This article is from http://www.wis.edu/news/detail.asp?pageaction=ViewSinglePublic&LinkID=246&ModuleID=115. It captures a recent presentation to college officials.
I think, therefore IB. That's a sort of flip shorthand for what colleges get when they admit an IB student – they get a thinker!
University counseling officers Sam Smith and Pam Joos, fresh from professional meetings around the world, participated recently in a panel on "What you get when you admit an IB student” at the National Association of College Admissions Counselors (NACAC) conference. They felt that many colleges understand the rigor of the IB, but don’t see the whole picture of an IB student. So they set out to paint that picture by illustrating a day in the life of a WIS student – Zane Smith, Grade 12, who is preparing for a bilingual (French) IB Diploma this year.
Zane’s day is useful in illustrating what Smith and Joos believe is true of IB students. “Rather than focusing on memorization of facts,” Smith says, “the IB forces a student to think around a subject, to see it from many angles and synthesize information in order to develop an informed opinion.”
“A student cannot succeed in the IB examinations without being able to do this,” Smith adds.
So what is a typical day for Zane?
In addition to his diploma program, which includes English, Economics, and History Higher Level, Math, French, and Biology Standard Level, Theory of Knowledge and the dreaded Extended Essay, Zane is editor of the student newspaper International Dateline, and runs for the cross country team. Phew! Here’s what he was thinking about on one particular day this fall:
· English: Discussed Othello – why does Shakespeare switch from verse to prose? How does he change portrayal of Othello using language?
· History: Pop quiz, then discussion of Jim Crow laws – how do the powerful get the rest of us to think against our own best interests?
· Biology: Discussed gene mutation – if gene mutation doesn’t result in miscarriage, what are its effects on the individual?
· Lunch: Two meetings, Jewish Culture Club, then a meeting on fundraising for disaster relief – can we get the DC gaming board to authorize a poker game?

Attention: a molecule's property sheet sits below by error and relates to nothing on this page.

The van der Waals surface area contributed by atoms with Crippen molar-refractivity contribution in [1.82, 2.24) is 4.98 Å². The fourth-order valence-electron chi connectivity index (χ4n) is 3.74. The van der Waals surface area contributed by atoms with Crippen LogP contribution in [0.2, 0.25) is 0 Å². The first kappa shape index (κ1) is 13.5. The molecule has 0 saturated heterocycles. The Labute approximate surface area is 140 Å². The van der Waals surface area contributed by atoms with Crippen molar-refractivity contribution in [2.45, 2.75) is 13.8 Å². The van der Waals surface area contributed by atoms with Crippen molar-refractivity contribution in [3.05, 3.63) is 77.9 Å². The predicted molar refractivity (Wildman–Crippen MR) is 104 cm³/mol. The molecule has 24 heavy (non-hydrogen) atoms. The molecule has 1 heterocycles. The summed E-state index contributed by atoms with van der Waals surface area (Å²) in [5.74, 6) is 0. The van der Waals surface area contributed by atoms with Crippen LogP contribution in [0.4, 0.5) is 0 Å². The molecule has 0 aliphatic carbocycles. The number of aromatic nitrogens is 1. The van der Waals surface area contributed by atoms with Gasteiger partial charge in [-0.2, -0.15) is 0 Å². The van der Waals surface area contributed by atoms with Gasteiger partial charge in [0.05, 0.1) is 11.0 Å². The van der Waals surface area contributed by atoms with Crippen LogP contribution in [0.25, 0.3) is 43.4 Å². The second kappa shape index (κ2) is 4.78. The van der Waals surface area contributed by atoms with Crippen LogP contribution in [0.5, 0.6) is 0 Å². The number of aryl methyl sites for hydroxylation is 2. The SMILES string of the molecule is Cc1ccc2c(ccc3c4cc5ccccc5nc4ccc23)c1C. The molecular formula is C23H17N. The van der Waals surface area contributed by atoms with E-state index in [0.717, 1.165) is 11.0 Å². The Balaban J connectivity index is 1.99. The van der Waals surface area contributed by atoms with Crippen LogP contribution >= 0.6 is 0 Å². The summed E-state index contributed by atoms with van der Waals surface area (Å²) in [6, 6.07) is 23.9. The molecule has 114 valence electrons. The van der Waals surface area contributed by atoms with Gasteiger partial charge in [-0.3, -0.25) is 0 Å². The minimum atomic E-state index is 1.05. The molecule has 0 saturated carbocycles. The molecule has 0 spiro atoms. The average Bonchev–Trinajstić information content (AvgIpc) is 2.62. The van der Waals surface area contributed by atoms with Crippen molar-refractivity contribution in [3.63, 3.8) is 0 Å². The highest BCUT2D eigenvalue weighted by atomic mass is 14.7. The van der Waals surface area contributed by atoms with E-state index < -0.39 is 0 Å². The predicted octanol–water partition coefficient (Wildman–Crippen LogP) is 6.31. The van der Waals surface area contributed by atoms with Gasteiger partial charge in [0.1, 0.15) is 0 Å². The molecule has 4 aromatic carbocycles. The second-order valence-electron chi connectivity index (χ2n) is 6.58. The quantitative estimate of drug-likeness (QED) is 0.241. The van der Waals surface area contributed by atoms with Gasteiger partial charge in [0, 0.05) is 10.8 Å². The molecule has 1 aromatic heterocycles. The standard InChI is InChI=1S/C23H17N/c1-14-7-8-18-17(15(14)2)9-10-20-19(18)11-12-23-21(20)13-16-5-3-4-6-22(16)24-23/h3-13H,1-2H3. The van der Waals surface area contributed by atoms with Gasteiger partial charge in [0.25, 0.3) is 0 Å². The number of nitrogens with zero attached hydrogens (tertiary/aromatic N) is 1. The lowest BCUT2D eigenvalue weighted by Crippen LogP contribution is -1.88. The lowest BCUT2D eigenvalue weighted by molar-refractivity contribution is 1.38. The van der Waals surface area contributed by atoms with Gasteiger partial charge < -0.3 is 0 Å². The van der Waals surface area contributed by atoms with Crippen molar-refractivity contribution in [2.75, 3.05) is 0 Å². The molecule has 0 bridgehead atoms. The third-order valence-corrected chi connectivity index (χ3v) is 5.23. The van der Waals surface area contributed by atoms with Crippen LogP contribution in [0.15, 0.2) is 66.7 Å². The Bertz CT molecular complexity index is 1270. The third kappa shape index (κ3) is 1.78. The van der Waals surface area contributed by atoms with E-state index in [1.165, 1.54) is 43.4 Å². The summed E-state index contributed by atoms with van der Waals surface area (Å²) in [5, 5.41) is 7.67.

· Study hall: Read about Reconstruction after the Civil War. Got into a discussion with another student re: numbers of African Americans voting today vs. 1870. By 2015, the other student says, criminal records will keep one-third of African Americans from voting, leaving fewer than could vote in 1870. Discussed equality as a concept versus reality.
· French: Read Tintin as comic relief after Moliere. Looked at sterotypes – homework is to look at reasoning that racism can be attributed to the social climate of the time.
· Math: Calculus – what else is there to say?
What did other people at the NACAC meeting have to say about the IB?
· Mary Lou Bates, dean of admissions and financial aid at Skidmore College called IB scores a “better predictor of college success” than SAT scores
· Edward Gillis, director of admissions, University of Miami, says statistics are starting to show that IB students perform better through the college years than students from other systems
Joos and Smith got good reviews for their presentation. One participant said “I learned more about the IB in one hour than I had learned in several years.” Says Smith, “On our final evening at the conference, an admissions officer came up to thank me for helping him understand more fully what an IB student does. He said he had met many IB students and was always impressed by their level of understanding and ability to talk on a wide range of issues. Now he could see why.”
Adds Smith, speaking of his own experience as a mathematics teacher here, “Everyone who works with IB students comes away impressed.”
Many universities will grant unit credits to IB Diploma students. For example, as of 2006, the University of California system will grant 30 unit credits and the University of Southern California will grant 20 unit credits for students earning the IB Diploma with a score of at least 30. In addition, depending on the major some will grant subject credit. For some, this may mean 3 years of college for an undergraduate degree.
Unit credits will put the student ahead of the line when it comes time to registrater for classes, basically, registering as a Sophomore. Registering before your classmates allows you to create your ideal schedule. Let's say, start classes at 10:00am and ending 3:00pm. Otherwise, you most likely you will have one class at 8:00am, 2:00pm and 6:00pm. You get the idea.
Subject credits will allow you to skip a course. Typically, subject credits will benefit Liberal Arts majors. Engineering majors have a very demanding curriculum to follow and generally will not get much in terms of subject credits. Usually, the credits will count towards general electives.
Competing Programs Stir Student Rivalries
By Ian Shapira
Thursday, January 25, 2007; Page A01
Alyssa Smith, 17, was taking Advanced Placement classes at